1st July, 2010
A maritime operator and public commentator, Prince (Dr.) Olusegun Ologbese, has identified obstacles to effective port operations in the country.
In a statement made available to P.M.NEWS, Prince Ologbese explained tha efforts must be made by stakeholders in the maritime sector to make the ports user-friendly.
He emphasised that this should be uppermost in the minds of stakeholders, particularly customs, NPA, service providers, shipping companies, banks, concessionaires, transporters and security agents.
â€œBefore a port can be referred to as user friendly, it must deliver importerâ€™s goods in good time and control the charges to avoid high tariff.
â€œA situation where you cannot take delivery of your goods from the ports in two weeks is not the best,â€ he stated.
The maritime expert commended the Comptroller-General of Customs, Alhaji Nde Dikko, for the reforms he introduced for early clearance of cargo at the ports.
â€œAlhaji Dikko has restructured customs service to the extent that the long delay usually experienced at the Customs Long Room is now a thing of the past,â€ he added.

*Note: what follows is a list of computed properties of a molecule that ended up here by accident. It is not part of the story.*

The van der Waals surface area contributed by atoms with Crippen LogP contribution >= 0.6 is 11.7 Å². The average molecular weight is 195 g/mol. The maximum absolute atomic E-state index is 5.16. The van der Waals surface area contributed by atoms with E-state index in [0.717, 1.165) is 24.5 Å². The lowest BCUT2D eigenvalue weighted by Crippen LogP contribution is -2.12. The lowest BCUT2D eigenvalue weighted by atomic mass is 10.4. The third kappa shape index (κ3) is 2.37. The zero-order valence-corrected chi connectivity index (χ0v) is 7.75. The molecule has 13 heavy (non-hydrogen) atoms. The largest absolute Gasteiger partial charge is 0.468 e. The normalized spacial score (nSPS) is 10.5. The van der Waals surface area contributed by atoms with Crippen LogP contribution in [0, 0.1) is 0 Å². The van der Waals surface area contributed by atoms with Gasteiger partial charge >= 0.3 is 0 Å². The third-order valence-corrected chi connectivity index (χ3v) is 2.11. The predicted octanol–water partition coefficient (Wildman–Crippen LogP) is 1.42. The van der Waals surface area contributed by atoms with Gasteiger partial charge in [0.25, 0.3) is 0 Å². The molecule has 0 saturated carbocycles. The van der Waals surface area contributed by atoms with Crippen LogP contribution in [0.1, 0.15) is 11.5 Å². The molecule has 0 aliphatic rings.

Prince Ologbese said the delay was wiped out with the introduction of the Customs Processing Centre, e-payment and other innovative measures by the customs boss.
He blamed the present problems being experienced at the ports on port operators appointed by the federal government.
â€These port operators were brought to the ports to add value to its operations but the opposite has been the case,â€ he explained.
He attributed non clearance of goods in the ports within 48 hours to lack of equipment by these concessionaires, especially AP Moller.
Prince Ologbese called on the government to assist customs to meet its target by providing the service with the necessary logistics for operations.